Exempting cases of domestic violence from the presumption will not provide adequate protection for these families because many victims will not disclose the abuse for many reasons, including failure to identify abuse, lack of evidence, embarrassment and the potential for retaliatory violence from the batterer that may result from disclosure. Moreover, many victims may be afraid to present evidence of abuse to show the other parent is unfit, fearful that their allegations will be ignored or used against them by batterers and courts who perceive such allegations as simply a strategic maneuver to gain an advantage in the custody dispute. [5] A presumption of joint custody gives batterers an advantage in a custody dispute and unfairly burdens the victim of domestic violence with rebutting the presumption.

A presumption of joint custody will further impoverish children.

An award of custody does not guarantee that a parent will be involved in the child's day-to-day life or provide financially for the child's needs. Joint custody arrangement is more expensive because it requires parents to maintain two suitable households with sufficient necessities for the children at each home. Under Michigan's shared economic responsibility formula, when children spend equal time with both parents, child support awards will be reduced thereby providing fewer financial resources to the lower income parent who is most in need of additional resources. In some cases, a parent seeks joint custody not to spend more time with a child, but as a subterfuge to avoid financial responsibility of higher child support payments or to bargain a better property settlement.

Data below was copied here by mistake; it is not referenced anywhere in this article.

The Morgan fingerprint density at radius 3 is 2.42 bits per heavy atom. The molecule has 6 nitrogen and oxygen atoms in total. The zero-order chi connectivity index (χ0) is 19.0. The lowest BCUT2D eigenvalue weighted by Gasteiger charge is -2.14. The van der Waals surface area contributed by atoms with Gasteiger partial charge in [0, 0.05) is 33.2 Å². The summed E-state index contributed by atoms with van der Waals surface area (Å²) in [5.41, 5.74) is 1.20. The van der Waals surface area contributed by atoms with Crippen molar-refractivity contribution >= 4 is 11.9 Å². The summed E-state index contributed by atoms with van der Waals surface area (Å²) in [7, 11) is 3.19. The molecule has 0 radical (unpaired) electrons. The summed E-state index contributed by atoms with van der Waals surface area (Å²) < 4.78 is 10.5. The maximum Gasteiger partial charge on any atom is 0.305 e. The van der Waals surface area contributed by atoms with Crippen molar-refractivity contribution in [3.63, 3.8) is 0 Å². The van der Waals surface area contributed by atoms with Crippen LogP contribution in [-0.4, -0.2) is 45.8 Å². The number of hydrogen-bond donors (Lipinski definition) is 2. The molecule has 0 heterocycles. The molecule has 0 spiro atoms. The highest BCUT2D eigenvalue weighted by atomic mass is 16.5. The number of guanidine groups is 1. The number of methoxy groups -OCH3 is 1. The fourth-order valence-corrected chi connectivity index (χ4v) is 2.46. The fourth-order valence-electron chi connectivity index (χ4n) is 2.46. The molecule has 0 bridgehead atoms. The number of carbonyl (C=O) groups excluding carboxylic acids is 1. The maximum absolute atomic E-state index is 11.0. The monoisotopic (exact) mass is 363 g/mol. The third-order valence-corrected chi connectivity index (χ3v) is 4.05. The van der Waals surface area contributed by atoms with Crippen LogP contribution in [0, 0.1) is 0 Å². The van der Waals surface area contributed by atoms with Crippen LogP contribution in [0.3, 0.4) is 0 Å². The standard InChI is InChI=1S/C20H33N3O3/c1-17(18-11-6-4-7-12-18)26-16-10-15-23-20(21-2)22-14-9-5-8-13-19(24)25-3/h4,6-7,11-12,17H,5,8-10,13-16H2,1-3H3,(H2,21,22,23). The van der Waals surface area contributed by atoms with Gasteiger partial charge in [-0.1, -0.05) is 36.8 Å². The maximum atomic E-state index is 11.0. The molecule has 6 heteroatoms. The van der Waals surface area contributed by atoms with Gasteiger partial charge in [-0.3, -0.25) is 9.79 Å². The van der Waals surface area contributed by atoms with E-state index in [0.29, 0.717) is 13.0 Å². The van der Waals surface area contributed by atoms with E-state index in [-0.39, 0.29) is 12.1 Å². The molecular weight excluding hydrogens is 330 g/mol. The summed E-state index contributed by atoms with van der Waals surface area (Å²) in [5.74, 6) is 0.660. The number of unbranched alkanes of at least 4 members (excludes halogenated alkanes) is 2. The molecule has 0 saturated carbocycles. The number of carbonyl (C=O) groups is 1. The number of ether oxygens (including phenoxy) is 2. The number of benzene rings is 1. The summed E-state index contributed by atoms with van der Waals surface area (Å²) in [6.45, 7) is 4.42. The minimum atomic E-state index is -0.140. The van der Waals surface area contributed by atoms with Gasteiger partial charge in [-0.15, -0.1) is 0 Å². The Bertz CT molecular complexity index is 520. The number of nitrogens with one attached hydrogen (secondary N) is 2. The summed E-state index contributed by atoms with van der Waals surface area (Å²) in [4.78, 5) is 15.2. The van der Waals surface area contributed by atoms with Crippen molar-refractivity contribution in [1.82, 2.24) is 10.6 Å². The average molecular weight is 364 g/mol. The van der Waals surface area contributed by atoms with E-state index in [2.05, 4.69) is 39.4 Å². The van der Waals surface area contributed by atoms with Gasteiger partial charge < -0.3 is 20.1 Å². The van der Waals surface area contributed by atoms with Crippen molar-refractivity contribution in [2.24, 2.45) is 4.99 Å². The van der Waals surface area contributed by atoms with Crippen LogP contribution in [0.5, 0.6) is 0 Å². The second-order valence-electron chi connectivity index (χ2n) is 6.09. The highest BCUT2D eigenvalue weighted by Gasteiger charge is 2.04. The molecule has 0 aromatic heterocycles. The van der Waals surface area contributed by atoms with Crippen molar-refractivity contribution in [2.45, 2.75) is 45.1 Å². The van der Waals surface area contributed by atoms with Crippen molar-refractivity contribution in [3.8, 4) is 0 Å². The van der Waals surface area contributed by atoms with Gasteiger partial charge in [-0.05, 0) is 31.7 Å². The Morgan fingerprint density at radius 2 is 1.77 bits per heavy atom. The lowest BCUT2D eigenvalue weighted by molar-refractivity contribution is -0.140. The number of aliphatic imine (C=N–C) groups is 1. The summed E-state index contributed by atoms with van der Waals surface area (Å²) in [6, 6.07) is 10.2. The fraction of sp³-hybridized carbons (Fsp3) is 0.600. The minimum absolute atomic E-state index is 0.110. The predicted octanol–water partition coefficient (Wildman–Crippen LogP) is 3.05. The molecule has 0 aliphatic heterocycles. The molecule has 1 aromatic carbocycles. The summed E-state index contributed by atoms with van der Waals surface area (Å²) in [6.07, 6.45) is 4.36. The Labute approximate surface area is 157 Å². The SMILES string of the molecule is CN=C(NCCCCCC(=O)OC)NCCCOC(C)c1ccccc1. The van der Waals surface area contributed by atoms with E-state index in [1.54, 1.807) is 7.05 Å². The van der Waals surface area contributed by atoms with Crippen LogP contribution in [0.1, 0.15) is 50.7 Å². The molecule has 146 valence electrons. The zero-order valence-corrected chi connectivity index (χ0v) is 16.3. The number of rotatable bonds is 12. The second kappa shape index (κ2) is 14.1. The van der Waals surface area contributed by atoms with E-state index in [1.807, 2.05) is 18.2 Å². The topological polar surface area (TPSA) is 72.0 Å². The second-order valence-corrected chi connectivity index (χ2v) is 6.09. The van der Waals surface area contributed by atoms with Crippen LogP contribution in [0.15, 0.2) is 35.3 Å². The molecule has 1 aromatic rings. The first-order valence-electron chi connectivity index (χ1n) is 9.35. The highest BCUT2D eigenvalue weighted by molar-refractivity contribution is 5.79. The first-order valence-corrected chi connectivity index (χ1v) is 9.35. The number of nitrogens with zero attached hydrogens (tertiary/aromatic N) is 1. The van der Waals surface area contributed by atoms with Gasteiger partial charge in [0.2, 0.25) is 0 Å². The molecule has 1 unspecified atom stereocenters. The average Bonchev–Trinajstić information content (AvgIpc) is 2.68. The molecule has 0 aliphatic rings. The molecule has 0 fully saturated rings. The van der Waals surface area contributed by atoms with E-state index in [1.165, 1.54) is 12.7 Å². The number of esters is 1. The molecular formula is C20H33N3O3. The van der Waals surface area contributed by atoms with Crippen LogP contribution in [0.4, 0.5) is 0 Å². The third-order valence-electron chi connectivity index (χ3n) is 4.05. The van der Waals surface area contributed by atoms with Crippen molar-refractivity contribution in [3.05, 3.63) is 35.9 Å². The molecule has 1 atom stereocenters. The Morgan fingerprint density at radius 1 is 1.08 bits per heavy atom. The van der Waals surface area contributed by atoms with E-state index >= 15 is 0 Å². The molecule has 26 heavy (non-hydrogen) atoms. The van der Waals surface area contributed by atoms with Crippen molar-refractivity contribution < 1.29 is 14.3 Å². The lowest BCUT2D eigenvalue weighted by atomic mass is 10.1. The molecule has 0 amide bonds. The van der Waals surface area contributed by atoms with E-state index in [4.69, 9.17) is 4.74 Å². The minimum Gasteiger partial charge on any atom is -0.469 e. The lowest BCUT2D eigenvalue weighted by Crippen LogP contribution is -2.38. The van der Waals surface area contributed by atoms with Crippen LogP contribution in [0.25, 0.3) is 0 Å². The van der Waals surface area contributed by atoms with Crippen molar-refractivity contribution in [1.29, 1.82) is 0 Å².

A presumption of joint custody and the resulting reduction in child support will likely affect low income households more severely. Eligibility rules for benefit programs administered by Michigan's Department of Human Services are based on the fact that that a child lives in one household. Benefits are generally not split for a child who resides equally in two households. Similar eligibility rules govern receipt of benefits for disabled children such as Supplemental Security Income. A child subject to an order of joint custody may face the loss of necessary benefits and services.

A presumption of joint custody is unnecessary under current Michigan law.

Joint custody, where parents voluntarily consent and commit to such an arrangement is not objectionable and is already provided in Michigan law. In fact, Michigan law goes further in its support for joint custody in any custody disputes and provides: "the parents shall be advised of joint custody. At the request of either parent, the court shall consider an award of joint custody, and shall state on the record the reasons for granting or denying a request. In other cases joint custody may be considered by the court." [6] The statute provides for an award of joint custody based on a finding that it's in the child's best interests and that the parties are able to cooperate. A finding of cooperation is necessary to protect children from the contentious and sometimes abusive parental relationships that make joint custody harmful to them.

Michigan families and children would be better served by continuing our current practice of considering joint custody in all cases and awarding it where the parents agree, are committed, can communicate and are not in conflict. Based on the risk of harm to children and victims of domestic violence, joint custody should not be imposed through a statutory presumption.

For more information, please contact Rebecca E. Shiemke, Michigan Poverty Law Program Family Attorney, at

[1] Thomas J. Reidy, et al., Child Custody Decisions: A Survey of Judges, 23 Fam. L. Q. 75, 80 (1989); Gerald W. Hardcastle, Joint Custody: A Family Court Judge's Perspective, 32 Fam. L. Q. 201 (1998).

[2] Diane N. Lye, Report to the Washington State Gender and Justice Commission and Domestic Relations Commission (June 1999) at 4-17, 4-18, 4-20. See also, Eleanor E. Maccoby & Robert H. Mnookin, Dividing the Child: Social and Legal Dilemmas of Custody, Cambridge, MA: Harvard University Press (1992).

[3] MCL 722.23(k).

[4] Janet R. Johnston, Children's Adjustment in Sole Custody Compared to Joint Custody Families and Principles for Custody Decision-Making, 33 Fam. and Conciliation Cts. Rev. 415 (1995).

[5] Margaret M. Barry, The District of Columbia's Joint Custody Presumption: Misplaced Blame and Simplistic Solutions, 46 Catholic U. L. Rev. 767, 799-801 (1997).

[6] MCL 722.26a (emphasis added).